Posted October 10, 2007 in

 If you’re looking for something a bit more culturally-enriching than just shamrocks and green beer this St. Paddy’s Day, the third annual UCR Festival of World Music presents an exotic, aural feast with diverse musics from Latin America and Asia. This ambitious offering, highlighting the ethnomusicology program in the university’s department of music, features UC Riverside students, faculty and staff, as well as community members. Who knew we could be charmed by the live sounds of Java, the Philippines, Mexico, the Andes, and Japan without leaving our own Inland Empire?

Two of the five participating ensembles are led by UCR music faculty, both ethnomusicologists. Professor Rene T.A. Lysloff has directed the UCR Gamelan Ensemble since 1996, and is a specialist in the music and shadow theatre of Central Java, Indonesia. Professor Jonathan Ritter, an expert in the highland musics of Peru, will lead the performance of Mayupatapi, the UCR Latin American Music Ensemble. The other ensembles are led by culture bearers from Los Angeles who teach at the university, including Tagumpay “Pi” de Leon, the director of the UCR Rondalla Ensemble, which plays small, traditional Filipino stringed instruments, including the bandurria, laud, octavina, guitarra, and bajo de unas. The Rondalla provides the music for Philippine folk dances, weddings, and other social functions.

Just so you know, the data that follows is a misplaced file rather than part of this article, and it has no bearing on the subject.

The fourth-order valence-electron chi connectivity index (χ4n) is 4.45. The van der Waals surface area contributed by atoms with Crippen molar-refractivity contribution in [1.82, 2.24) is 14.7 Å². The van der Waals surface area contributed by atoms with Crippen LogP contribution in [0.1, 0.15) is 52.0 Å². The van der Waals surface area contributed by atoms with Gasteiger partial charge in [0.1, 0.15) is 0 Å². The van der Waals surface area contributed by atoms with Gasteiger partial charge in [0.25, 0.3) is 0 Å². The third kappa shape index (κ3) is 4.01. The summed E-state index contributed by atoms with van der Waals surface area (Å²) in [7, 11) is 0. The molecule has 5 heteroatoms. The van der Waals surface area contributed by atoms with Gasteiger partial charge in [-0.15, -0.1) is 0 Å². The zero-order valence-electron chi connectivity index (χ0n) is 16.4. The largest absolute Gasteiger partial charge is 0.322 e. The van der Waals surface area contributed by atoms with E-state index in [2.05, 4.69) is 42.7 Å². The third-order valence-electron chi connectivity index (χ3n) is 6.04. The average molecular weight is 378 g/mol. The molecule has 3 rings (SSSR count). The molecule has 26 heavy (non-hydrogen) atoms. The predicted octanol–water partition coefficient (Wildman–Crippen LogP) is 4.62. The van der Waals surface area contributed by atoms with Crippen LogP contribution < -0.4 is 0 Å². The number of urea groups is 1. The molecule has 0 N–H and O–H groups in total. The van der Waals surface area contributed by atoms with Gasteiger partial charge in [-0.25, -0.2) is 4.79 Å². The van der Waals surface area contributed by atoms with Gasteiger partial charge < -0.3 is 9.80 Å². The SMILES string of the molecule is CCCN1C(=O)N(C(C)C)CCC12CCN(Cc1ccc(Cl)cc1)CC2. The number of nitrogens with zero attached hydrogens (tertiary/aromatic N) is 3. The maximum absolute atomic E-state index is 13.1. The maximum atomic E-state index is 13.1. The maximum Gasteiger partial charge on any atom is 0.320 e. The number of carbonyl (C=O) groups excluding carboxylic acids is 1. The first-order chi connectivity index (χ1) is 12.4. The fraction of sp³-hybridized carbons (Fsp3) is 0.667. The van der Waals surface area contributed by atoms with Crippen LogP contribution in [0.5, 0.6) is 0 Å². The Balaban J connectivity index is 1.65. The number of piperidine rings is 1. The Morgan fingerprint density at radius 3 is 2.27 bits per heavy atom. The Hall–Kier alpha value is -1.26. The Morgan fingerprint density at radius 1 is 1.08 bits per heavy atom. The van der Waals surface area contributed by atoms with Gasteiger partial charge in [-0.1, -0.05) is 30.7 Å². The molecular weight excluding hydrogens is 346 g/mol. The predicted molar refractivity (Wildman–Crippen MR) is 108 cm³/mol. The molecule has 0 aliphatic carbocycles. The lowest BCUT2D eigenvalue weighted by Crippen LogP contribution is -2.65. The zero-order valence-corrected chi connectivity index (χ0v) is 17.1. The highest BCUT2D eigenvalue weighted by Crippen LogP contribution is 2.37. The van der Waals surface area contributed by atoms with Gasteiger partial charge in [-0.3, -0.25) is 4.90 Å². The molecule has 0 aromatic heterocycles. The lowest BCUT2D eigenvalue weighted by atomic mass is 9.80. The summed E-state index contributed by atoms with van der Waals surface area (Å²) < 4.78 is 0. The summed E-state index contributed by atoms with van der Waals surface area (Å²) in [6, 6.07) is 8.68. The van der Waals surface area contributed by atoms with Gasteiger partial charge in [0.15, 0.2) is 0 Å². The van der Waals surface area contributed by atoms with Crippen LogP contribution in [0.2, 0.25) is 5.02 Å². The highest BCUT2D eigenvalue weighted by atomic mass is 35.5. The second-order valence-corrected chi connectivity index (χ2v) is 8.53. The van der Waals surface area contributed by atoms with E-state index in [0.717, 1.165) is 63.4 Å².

Expect the most explosive sounds to erupt from the UCR Taiko Ensemble: New and Traditional Japanese Drumming. Taiko is a spiritual, ancient percussion music of strength and power, combining dance, the martial arts, and intense rhythms. This ensemble is led by Reverend Tom Kuraiis, the abbot of Sozenji Soto Zen Buddhist Temple in Montebello. (John Roos)


The third annual UCR Festival of World Music, UC Riverside, University Theatre, 900 University Ave., (951) 827-3245; www.music.ucr.edu. Sat., 7 p.m. $6-$10. Parking, $5 in Lot 6 (no fee with UCR permit). All ages.


Be the first to comment!

You must be logged in to post a comment.